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Combine Multiple Exposures in Photoshop for Amazing Landscapes

Apr 15

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Multiple Exposures

Although it is sometimes frowned upon, the combining of multiple exposures can really take your photos to the next level when used in good taste. Like all good things in life, the key to combining multiple exposures is to not overdo anything. By using curves to lighten our shadows and darken our highlights, we get an image that has a lot of visible detail but still doesn’t appear fake. Adding colors helps to give the image a solid color scheme, again, without overdoing it.

Selective Sharpening

Sharpening is a great way to add very small highlights to an image. By using the standard high pass sharpening method and masking it out where we don’t want it, we get sparkling highlights only where the beams of light hit the ground. We can then do the opposite, creating a fuzzy layer and masking it in where we don’t want to draw attention, such as the upper corners of the image.

Big thanks to Michael Woloszynowicz for the photo in today’s episode. Michael, contact us to receive a free Phlearn PRO Tutorial and HDR Photography Workshop DVD from SLR Lounge!

Want to have your image edited here on Phlearn? Head on over to our latest contest and submit your best photograph of a male subject. Good luck!

  • Pingback: Combine Multiple Exposures To Maximize a Landscape Photo’s Potential @ Spotofoto

  • Pingback: Combine Multiple Exposures To Maximize a Landscape Photo’s Potential | JCP Photography Blog

  • Sac Air Conitioning

    Do you guys have the exif info on this?

  • Erick Butron

    Hello there my friend. It would be a pleasure if you take a little time to check out my work. I’ve just started taking photos in a serious matter but I know I have a lot of things to work on to be as good as you. Cheers from Mexico amigo.

  • Marco

    cool! I already knew some of the techniques you shown here, but it is always a pleasure to listen to your tutorials!

    thanks, many.

    ciao ciao


  • Edd Carlile

    I love the before image untouched…..what a beautiful location! ( i would composite in a human in one of those shafts of light for scale and a sense of the othe rworldy)

  • Michael Plaxico

    I agree–the first image feels better to me.

  • Michael Woloszynowicz

    It was a blend of 2 exposures. The majority of it the image is: 55mm, ISO 200, f/8, 1/25th. Nikon D800 + Nikon 24-70mm f2.8.

  • Michael Woloszynowicz

    Thanks Edd, glad you like it!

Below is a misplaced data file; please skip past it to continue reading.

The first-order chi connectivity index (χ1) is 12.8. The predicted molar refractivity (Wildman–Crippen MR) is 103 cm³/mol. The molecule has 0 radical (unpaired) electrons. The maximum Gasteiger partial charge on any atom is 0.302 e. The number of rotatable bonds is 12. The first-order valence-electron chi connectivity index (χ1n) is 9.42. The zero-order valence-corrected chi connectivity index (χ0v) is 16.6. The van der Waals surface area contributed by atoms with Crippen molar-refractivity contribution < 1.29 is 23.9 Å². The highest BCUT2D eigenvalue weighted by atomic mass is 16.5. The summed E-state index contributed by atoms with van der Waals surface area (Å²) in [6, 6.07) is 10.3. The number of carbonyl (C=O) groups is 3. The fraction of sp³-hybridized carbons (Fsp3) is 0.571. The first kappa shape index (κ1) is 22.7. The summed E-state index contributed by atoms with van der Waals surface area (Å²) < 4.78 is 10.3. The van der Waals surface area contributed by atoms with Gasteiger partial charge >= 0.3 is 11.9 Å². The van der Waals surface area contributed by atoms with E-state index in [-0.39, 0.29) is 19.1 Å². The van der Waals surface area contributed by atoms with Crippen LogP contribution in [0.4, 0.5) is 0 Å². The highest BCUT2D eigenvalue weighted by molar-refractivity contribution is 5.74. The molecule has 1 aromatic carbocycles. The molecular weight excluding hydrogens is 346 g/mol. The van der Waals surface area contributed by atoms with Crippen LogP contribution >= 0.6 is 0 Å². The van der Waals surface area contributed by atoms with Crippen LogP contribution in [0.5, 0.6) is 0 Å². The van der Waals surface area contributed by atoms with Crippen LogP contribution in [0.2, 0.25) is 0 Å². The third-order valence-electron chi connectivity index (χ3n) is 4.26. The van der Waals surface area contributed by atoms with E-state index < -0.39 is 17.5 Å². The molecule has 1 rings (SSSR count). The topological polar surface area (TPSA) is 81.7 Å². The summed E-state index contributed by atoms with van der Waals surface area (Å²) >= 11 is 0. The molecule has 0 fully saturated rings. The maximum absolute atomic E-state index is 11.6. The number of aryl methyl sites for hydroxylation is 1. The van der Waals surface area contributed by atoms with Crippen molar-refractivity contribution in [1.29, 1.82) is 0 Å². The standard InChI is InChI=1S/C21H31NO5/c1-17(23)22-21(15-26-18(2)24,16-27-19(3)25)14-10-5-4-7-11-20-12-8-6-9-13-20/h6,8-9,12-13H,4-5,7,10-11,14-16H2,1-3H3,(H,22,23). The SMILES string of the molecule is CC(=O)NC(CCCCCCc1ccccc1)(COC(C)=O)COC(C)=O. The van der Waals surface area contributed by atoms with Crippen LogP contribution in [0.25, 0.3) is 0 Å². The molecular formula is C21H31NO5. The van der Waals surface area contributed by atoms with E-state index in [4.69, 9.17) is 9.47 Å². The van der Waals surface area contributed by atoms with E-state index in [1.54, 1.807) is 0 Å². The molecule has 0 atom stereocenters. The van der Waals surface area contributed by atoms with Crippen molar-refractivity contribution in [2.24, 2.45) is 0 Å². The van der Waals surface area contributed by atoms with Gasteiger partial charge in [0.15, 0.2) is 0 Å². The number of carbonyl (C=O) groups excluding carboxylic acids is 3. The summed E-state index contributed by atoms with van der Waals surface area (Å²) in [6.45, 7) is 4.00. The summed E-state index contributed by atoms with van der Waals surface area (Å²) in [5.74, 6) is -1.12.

• Cristi Biris

    The before image is better for me, it has a more organic, natural feel that I love about!

  • Barry Glassman

    Great way to take images before I knew HDR and create something more special. Question: What software / techniques do you use to create the video with both you and the computer screen? Easy to do?

  • ayang315 .

    Aaron, keep up the awesome work! I learn something new every time you produce a video. Let the haters hate.

  • Fredrik

    I agree, the before-picture was better.

  • Thomas Tapio

    Both images are great and it is hard to say if any of them is “better”. From a HDR point of view the picture is not the ideal one to bring out HDR advantages. Personallly I do like HDR very much.

  • Ray McClure

    How many lattes did you have brother? You talk faster than I can listen!
    Thats ok. I love it. I will just have to rewatch it several times. :)
    I agree, I like the contrast of the dark and light areas of the original picture, but the techniques you taught us are very cool and I will put them into my bag of tricks! (Felix the Cat, any old folks out there?)

  • Sac Air Conitioning

    Thanks Michael!

  • Sac Air Conitioning

    Thanks Michael!

  • Taylor Moore

    Great stuff…all I would say is you speak a bit to fast. i am pretty goos with PS, but i missed some of it because you just speak and go to fast. Especially the stamp section…

  • kadajawi

    While I do have to agree, I like the (probably heavily edited) original more, the techniques taught here are great (and I love your talking/teaching style, most tutorial videos make me fall asleep/lose attention). Could have saved me so much work on my last job…

    Btw. I’m doing a similar thing with Lightroom. I tend to have extremely high contrast scenes that I want to shoot (interiors), so I do exposure rows and create a 32 bit photo. Lightroom is able to work with that just fine, so that I can use the brush to bring down the exposure of certain areas and brighten up others. Works extremely well. I’m not sure Photoshop works so well with 32 bit files…

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